In a world first that will be of great interest to those involved in the sports and media industry, Guernsey will soon introduce a statutory regime for the recognition, registration and protection of celebrity image rights. Image rights, or an individual’s right to commercially exploit and protect their identity, have traditionally been protected through a range of common law and statutory tools, none of which are specifically fit for purpose. In terms of commercial exploitation of image rights, to date, celebrities and those dealing with them have had to rely on contractual definitions of their image rights with no legal certainty as to the rights that are subject to the contractual arrangement.
The proposed introduction of the Image Rights (Bailiwick of Guernsey) Ordinance, 2012 (the “Image Rights Law”) will provide solutions to many of these problems. It is anticipated that the final Image Rights Law will be approved by Guernsey’s parliament at either its June or July sitting. The Image Rights Law will create, for the first time, a registered proprietary interest in a celebrity’s identity by way of the registration of their personality and any associated images that they wish to protect. The Image Rights Law expressly provides that a registered personality is a property right, and that the person registered as the proprietor of the registered personality is the legal owner of the registered personality. As a matter of law this gives a celebrity (or any person to whom they may have transferred title to their image rights) legal certainty of title in a manner similar to other intangible property, such as trademarks. It also allows (and the Image Rights Law has specific provisions facilitating) the assignment of, licensing of, and granting of security over, the legal interest in a registered personality and image rights.
The ability to be able to point towards a registered proprietary interest, defined and protected in law by statute, in a personality and image will greatly assist celebrities in being able to separate earnings from their personality or identity from their other contractual and employment affairs. It will enable them to create a unique structure for the commercial exploitation of that personality or identity.
The Image Rights Law defines “image” widely, so as to include name, voice, signature, characteristics, appearance, verbal and facial expressions, gestures, mannerisms or any other distinctive characteristic or personal attribute of a personality.
Registration will also be available for the images of joint personalities and groups, and corporates as well as individuals may register, which will allow sports clubs, teams and musical groups to register, protect and exploit their image rights in a similar way. Further, the personality of a person (legal or natural) may be registered up to 100 years after their death or dissolution.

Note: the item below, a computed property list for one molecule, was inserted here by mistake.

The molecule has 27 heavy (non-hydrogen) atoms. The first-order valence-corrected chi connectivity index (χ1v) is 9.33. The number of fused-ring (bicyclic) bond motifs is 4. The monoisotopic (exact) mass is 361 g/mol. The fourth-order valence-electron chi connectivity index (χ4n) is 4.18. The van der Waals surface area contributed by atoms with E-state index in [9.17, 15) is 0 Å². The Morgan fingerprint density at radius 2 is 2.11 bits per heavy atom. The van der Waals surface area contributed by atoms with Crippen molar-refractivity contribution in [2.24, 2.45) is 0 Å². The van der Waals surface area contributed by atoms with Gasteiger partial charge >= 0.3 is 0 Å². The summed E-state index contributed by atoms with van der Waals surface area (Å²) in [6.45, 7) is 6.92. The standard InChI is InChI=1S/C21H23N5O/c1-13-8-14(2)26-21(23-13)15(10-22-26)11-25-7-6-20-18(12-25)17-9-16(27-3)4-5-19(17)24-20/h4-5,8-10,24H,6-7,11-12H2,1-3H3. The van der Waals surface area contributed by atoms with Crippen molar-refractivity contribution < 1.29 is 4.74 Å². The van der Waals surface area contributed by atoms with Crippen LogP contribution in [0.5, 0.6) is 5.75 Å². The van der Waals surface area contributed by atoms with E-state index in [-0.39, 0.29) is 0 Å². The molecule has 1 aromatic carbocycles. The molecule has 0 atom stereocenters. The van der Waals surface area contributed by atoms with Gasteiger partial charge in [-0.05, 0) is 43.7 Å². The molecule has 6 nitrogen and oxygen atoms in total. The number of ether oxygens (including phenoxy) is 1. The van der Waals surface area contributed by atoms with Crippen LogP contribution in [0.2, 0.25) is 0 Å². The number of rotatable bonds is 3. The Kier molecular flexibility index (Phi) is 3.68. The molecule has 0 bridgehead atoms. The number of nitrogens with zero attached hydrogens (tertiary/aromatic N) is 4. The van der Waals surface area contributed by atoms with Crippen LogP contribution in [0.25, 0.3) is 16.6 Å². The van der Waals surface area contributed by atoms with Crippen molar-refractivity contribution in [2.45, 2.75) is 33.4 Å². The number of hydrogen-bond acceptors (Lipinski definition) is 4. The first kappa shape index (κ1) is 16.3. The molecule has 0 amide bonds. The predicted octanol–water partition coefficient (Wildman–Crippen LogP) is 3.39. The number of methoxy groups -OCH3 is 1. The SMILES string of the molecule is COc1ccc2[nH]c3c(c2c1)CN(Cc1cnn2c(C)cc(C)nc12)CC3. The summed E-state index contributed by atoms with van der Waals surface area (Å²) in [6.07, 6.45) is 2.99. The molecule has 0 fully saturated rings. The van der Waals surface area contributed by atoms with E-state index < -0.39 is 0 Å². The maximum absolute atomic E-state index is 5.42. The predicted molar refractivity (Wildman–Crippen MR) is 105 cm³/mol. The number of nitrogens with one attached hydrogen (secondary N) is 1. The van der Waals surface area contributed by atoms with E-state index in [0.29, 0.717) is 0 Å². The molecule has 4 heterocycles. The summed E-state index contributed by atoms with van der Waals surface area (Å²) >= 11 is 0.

Registration will also allow celebrities to benefit from the statutory protection contained in the Image Rights Law for unauthorised use or infringement of a registered image. The remedies set out in the Image Rights Law include injunctions, relief by way of damages and the obtaining of an Order to cease and desist production and communication of the offending articles. The legal remedies will be easier to utilise than existing common law rights and remedies. The Image Rights Law has been prepared with an eye for the digital age, allowing swift and effective responses to online infringements.
Guernsey provides an ideal environment for celebrities to locate and manage their intellectual property assets. It has recently modified its intellectual property laws with a view to becoming TRIPS compliant and allowing worldwide protection to be obtained by a registration with the Guernsey Intellectual Property Office (“IPO”). The IPO itself provides a state of the art online register for filings and searching.
Guernsey is a tax neutral jurisdiction with no income tax levied on non-Guernsey resident individuals or Guernsey corporate entities owned by non-Guernsey resident individuals. There are also no capital gains or inheritance taxes, and no withholding taxes or deductions for payments out of the jurisdiction (although Guernsey has signed up to arrangements complying with the European Savings Tax Directive for payments to individuals resident in the EU).
Guernsey has modern and flexible companies and trusts laws which can be utilised for suitable holding structures for image rights registrations. Guernsey’s companies law also contains the ability to create cellular companies. These may be particularly attractive to clubs and agents looking to establish an offshore holding vehicle to manage a portfolio of image rights for different individuals, as each individual can have their rights and assets held by a separate ring-fenced cell. Cellular companies provide great economies of scale in terms of savings on administration and registration charges.